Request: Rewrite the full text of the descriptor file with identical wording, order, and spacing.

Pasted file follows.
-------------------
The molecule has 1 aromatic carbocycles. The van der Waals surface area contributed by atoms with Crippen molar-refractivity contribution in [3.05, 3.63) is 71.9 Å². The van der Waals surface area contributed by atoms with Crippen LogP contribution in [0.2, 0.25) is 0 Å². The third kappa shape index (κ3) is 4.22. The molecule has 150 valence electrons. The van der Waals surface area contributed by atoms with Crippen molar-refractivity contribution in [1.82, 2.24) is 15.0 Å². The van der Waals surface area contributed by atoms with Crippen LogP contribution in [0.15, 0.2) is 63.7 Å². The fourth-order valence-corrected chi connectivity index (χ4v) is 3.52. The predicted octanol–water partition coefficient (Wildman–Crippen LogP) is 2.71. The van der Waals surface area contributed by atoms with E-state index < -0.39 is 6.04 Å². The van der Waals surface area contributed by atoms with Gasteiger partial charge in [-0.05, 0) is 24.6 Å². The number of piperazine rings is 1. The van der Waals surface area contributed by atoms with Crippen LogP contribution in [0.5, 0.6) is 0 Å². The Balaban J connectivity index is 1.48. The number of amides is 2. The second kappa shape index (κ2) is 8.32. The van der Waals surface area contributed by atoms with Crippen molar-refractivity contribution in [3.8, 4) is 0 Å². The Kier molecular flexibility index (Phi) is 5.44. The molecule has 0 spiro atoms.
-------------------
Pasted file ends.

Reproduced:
The molecule has 1 aromatic carbocycles. The van der Waals surface area contributed by atoms with Crippen molar-refractivity contribution in [3.05, 3.63) is 71.9 Å². The van der Waals surface area contributed by atoms with Crippen LogP contribution in [0.2, 0.25) is 0 Å². The third kappa shape index (κ3) is 4.22. The molecule has 150 valence electrons. The van der Waals surface area contributed by atoms with Crippen molar-refractivity contribution in [1.82, 2.24) is 15.0 Å². The van der Waals surface area contributed by atoms with Crippen LogP contribution in [0.15, 0.2) is 63.7 Å². The fourth-order valence-corrected chi connectivity index (χ4v) is 3.52. The predicted octanol–water partition coefficient (Wildman–Crippen LogP) is 2.71. The van der Waals surface area contributed by atoms with E-state index < -0.39 is 6.04 Å². The van der Waals surface area contributed by atoms with Gasteiger partial charge in [-0.05, 0) is 24.6 Å². The number of piperazine rings is 1. The van der Waals surface area contributed by atoms with Crippen LogP contribution in [0.5, 0.6) is 0 Å². The Balaban J connectivity index is 1.48. The number of amides is 2. The second kappa shape index (κ2) is 8.32. The van der Waals surface area contributed by atoms with Crippen molar-refractivity contribution in [3.8, 4) is 0 Å². The Kier molecular flexibility index (Phi) is 5.44. The molecule has 0 spiro atoms.